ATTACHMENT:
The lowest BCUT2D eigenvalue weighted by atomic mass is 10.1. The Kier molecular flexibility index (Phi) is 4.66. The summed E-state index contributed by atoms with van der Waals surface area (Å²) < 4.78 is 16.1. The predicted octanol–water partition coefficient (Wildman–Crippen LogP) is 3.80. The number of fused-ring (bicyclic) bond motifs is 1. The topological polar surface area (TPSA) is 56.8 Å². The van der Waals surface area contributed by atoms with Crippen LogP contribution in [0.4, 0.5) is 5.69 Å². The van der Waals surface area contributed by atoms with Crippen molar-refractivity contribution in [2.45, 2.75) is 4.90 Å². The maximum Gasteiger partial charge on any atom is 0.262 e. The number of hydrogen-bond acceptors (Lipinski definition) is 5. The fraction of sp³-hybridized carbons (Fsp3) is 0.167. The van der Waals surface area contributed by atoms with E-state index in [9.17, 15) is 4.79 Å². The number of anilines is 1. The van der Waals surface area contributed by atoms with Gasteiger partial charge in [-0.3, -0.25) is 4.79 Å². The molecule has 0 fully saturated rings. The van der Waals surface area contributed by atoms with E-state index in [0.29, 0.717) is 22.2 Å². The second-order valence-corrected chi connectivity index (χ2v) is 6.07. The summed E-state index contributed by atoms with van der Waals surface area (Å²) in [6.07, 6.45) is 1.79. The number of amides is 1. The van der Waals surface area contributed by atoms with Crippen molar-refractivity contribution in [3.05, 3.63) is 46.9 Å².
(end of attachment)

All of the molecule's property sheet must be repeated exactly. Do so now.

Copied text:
The lowest BCUT2D eigenvalue weighted by atomic mass is 10.1. The Kier molecular flexibility index (Phi) is 4.66. The summed E-state index contributed by atoms with van der Waals surface area (Å²) < 4.78 is 16.1. The predicted octanol–water partition coefficient (Wildman–Crippen LogP) is 3.80. The number of fused-ring (bicyclic) bond motifs is 1. The topological polar surface area (TPSA) is 56.8 Å². The van der Waals surface area contributed by atoms with Crippen LogP contribution in [0.4, 0.5) is 5.69 Å². The van der Waals surface area contributed by atoms with Crippen molar-refractivity contribution in [2.45, 2.75) is 4.90 Å². The maximum Gasteiger partial charge on any atom is 0.262 e. The number of hydrogen-bond acceptors (Lipinski definition) is 5. The fraction of sp³-hybridized carbons (Fsp3) is 0.167. The van der Waals surface area contributed by atoms with E-state index in [9.17, 15) is 4.79 Å². The number of anilines is 1. The van der Waals surface area contributed by atoms with Gasteiger partial charge in [-0.3, -0.25) is 4.79 Å². The molecule has 0 fully saturated rings. The van der Waals surface area contributed by atoms with E-state index in [0.29, 0.717) is 22.2 Å². The second-order valence-corrected chi connectivity index (χ2v) is 6.07. The summed E-state index contributed by atoms with van der Waals surface area (Å²) in [6.07, 6.45) is 1.79. The number of amides is 1. The van der Waals surface area contributed by atoms with Crippen molar-refractivity contribution in [3.05, 3.63) is 46.9 Å².